People received the care they required from staff that were understanding of their needs and preferences. Staff were empathetic, followed sound ethics and were able to provide individual and targeted care to people that used the service. This was because of the low residency numbers. Staff provided the care and support that a caring relative would give to someone in their own home, because staff completed all tasks within the service: cared, cleaned and cooked. Staff roles were not yet defined according to tasks. This meant that staff knew peoples' likes, preferences and wishes with regard to all their needs.

Is the service responsive?

The service provided at St Kitts was responsive to peoples' individual needs and preferences because people experienced targeted interaction with staff if they wanted this. Whenever people called for assistance it was provided quickly.

People that used the service said they were satisfied with the care they received. We received information that a person who had spent a short stay in the service was planning to return again shortly, because they had been well cared for and had enjoyed and benefited from their stay.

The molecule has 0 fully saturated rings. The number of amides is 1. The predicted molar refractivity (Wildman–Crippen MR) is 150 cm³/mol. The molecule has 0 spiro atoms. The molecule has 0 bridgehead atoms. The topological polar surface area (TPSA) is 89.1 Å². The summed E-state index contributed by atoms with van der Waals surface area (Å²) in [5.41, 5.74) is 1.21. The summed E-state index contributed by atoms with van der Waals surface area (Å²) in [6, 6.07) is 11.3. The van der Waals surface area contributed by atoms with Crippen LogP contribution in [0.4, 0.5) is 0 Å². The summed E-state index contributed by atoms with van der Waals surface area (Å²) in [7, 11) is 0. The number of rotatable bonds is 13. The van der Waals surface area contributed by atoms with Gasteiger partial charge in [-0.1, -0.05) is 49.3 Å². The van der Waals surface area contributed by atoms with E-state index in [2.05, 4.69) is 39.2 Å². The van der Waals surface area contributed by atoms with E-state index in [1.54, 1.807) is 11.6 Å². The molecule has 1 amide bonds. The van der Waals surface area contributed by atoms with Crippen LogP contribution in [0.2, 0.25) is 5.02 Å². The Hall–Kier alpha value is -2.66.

Is the service well led?

The service was not being sufficiently well led from the point of view of formally checking the quality of the care provided. There was a complete quality monitoring system available for use, but it had not been implemented and people had not yet been asked their views. This meant people were unable to provide their opinion of the service and the manager did not know where the service needed to be improved, which meant that improvements had not been made.

The manager had not made use of their time effectively while occupancy had been low: the quality monitoring system had not been implemented to highlight the environmental shortfalls for example, or to audit any areas of the service other than management of medication. Audits could have been completed on staffing issues (recruitment or training), infection control systems, housekeeping, furniture or decoration, so that a baseline assessment of the overall service provision could be used to show what needed doing to improve things.